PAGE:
This story was originally published here.
Just last week, the Dow Jones Industrial Average, S&P 500, and Nasdaq Composite had undergone a peak-to-valley pullback of 30% since mid-February. That’s nearly a third off the highs from only 30 trading days ago.
And it’s a fast drop that’s affecting just about everyone’s bank account.
Sure, stocks have risen since then. But we could still go down from here… even further than we already have.
Friends of mine are starting to call their 401(k)s 201(k)s – and they’re all asking me the same thing:
What will I do now?
My go-to answer here would be to trade. But it's nearly impossible for the average person to see returns as large as the returns from trading a stock like Amazon or Facebook.
Fortunately, you can play these companies with little opportunity costs and the confidence that you could see blue-chip level returns.
How? It's my “The Money Calendar“, and it can determine when these profitable stocks are on the rise, and enable you to trade without buying a single stock up front. Click here to learn how you could win big.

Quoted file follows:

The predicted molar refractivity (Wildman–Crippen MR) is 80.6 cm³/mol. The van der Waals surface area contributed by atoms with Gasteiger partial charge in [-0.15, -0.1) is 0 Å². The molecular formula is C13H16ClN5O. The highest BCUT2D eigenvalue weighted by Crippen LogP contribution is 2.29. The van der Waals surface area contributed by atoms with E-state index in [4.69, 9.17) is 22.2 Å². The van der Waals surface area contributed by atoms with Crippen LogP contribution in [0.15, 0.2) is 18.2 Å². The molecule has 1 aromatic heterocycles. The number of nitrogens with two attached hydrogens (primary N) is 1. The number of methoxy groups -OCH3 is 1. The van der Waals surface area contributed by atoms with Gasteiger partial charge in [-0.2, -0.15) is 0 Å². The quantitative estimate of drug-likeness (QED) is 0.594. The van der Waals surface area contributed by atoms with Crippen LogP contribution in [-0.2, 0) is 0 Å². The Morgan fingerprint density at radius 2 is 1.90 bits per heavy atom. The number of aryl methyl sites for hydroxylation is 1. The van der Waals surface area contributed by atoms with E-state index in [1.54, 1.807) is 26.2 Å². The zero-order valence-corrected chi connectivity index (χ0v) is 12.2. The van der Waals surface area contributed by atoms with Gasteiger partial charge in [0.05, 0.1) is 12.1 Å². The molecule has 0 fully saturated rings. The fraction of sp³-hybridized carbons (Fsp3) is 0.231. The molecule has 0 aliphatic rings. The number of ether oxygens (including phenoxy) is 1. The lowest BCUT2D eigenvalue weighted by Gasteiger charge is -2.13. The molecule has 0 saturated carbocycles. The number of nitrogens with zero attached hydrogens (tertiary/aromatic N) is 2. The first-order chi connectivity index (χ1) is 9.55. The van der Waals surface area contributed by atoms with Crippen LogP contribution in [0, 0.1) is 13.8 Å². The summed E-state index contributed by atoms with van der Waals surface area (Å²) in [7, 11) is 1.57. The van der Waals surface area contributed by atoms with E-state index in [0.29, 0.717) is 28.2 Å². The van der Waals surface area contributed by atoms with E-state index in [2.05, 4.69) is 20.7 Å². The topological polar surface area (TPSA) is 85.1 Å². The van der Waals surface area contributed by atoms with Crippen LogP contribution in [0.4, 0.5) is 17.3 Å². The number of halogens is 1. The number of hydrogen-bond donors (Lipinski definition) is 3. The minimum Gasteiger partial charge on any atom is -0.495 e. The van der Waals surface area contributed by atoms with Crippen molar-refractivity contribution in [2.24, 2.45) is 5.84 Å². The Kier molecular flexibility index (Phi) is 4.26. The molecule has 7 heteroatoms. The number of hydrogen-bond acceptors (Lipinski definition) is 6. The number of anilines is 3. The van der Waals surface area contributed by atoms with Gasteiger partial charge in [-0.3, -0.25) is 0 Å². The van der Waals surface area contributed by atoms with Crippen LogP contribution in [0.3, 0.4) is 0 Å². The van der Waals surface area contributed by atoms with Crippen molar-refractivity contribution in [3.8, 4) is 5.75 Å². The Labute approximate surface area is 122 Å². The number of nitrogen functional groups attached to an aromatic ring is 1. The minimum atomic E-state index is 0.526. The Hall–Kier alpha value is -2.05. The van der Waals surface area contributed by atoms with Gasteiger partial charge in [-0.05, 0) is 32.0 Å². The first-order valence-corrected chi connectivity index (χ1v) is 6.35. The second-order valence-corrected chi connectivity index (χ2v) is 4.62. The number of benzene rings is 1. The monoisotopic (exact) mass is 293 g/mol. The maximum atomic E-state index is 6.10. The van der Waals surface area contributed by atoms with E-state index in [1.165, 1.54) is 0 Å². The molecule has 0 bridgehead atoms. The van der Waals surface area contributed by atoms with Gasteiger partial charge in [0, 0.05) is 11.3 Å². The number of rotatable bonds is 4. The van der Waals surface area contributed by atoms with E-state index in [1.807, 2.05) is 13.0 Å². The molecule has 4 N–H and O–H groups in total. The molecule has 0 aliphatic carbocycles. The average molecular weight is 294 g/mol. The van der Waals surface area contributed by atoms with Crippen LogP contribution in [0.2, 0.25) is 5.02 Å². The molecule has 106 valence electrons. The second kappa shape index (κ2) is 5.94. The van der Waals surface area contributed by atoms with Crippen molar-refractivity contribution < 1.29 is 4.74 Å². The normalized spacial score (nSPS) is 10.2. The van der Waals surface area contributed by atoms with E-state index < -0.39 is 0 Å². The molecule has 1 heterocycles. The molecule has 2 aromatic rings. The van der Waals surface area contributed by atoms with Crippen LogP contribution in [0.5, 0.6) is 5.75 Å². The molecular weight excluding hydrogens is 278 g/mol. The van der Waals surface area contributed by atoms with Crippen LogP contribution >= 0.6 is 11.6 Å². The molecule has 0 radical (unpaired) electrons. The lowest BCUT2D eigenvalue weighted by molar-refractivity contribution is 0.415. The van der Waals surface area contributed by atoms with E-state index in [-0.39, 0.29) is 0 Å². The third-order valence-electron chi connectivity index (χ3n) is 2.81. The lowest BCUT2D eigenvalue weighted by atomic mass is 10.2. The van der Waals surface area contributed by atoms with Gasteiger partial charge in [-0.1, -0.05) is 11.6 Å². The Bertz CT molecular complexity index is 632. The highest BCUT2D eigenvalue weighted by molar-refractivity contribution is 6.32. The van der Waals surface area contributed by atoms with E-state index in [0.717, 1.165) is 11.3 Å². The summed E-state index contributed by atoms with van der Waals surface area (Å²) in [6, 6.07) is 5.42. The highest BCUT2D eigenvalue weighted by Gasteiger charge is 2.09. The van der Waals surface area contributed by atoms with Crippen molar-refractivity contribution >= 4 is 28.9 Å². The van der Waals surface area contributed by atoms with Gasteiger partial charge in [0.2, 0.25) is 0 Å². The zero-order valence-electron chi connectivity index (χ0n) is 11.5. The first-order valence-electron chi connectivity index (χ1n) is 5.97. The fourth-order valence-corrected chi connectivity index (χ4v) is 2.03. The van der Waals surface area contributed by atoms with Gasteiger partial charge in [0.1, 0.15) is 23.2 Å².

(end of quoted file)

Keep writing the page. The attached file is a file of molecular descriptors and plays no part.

But most people can’t trade their 401(k)s, depending on who they’re administered by.
So the next step would be to call your financial advisor – and ask them these three questions…
You Should Know These Three Things About Your Financial Advisor
- How are you paid?
- How do you rebalance in times like this?
- What are your plans going forward?
Most advisors are not options traders. So don’t expect them to buy puts as protection or create spreads to hedge your securities. These folks are looking at the long term, and as long as your outlook is five years or longer, pullbacks are expected. Managers focus on long-term results, not short-term fluctuations.
The market’s drastic fall that we’ve seen over the past few weeks isn’t just some blip in the road. It’s something that a good advisor should have expected and planned for – and you should know what that plan is.